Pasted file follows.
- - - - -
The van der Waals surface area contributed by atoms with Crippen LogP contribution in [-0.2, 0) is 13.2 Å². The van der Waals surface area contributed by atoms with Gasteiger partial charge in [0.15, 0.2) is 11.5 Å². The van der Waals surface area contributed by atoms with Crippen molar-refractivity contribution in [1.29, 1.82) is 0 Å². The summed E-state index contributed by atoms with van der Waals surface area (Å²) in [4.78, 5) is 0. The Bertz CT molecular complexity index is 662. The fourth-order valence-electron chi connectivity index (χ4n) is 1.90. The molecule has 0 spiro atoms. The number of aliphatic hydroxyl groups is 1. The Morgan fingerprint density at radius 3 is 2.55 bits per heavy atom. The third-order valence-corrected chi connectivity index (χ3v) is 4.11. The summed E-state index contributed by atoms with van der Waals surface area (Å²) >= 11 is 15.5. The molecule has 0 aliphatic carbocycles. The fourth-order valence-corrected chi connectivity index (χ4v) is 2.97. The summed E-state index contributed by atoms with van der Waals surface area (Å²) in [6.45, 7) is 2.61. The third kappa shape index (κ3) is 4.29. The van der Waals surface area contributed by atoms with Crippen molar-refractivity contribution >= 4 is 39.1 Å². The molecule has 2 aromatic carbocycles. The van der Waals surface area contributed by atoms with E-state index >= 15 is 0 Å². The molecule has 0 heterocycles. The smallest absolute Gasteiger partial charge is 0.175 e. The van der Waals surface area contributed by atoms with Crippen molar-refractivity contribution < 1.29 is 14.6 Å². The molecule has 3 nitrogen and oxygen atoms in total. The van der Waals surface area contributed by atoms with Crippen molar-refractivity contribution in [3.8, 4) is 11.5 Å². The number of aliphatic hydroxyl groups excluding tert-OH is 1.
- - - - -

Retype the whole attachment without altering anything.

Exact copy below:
The van der Waals surface area contributed by atoms with Crippen LogP contribution in [-0.2, 0) is 13.2 Å². The van der Waals surface area contributed by atoms with Gasteiger partial charge in [0.15, 0.2) is 11.5 Å². The van der Waals surface area contributed by atoms with Crippen molar-refractivity contribution in [1.29, 1.82) is 0 Å². The summed E-state index contributed by atoms with van der Waals surface area (Å²) in [4.78, 5) is 0. The Bertz CT molecular complexity index is 662. The fourth-order valence-electron chi connectivity index (χ4n) is 1.90. The molecule has 0 spiro atoms. The number of aliphatic hydroxyl groups is 1. The Morgan fingerprint density at radius 3 is 2.55 bits per heavy atom. The third-order valence-corrected chi connectivity index (χ3v) is 4.11. The summed E-state index contributed by atoms with van der Waals surface area (Å²) >= 11 is 15.5. The molecule has 0 aliphatic carbocycles. The fourth-order valence-corrected chi connectivity index (χ4v) is 2.97. The summed E-state index contributed by atoms with van der Waals surface area (Å²) in [6.45, 7) is 2.61. The third kappa shape index (κ3) is 4.29. The van der Waals surface area contributed by atoms with Crippen molar-refractivity contribution >= 4 is 39.1 Å². The molecule has 2 aromatic carbocycles. The van der Waals surface area contributed by atoms with E-state index >= 15 is 0 Å². The molecule has 0 heterocycles. The smallest absolute Gasteiger partial charge is 0.175 e. The van der Waals surface area contributed by atoms with Crippen molar-refractivity contribution < 1.29 is 14.6 Å². The molecule has 3 nitrogen and oxygen atoms in total. The van der Waals surface area contributed by atoms with Crippen molar-refractivity contribution in [3.8, 4) is 11.5 Å². The number of aliphatic hydroxyl groups excluding tert-OH is 1.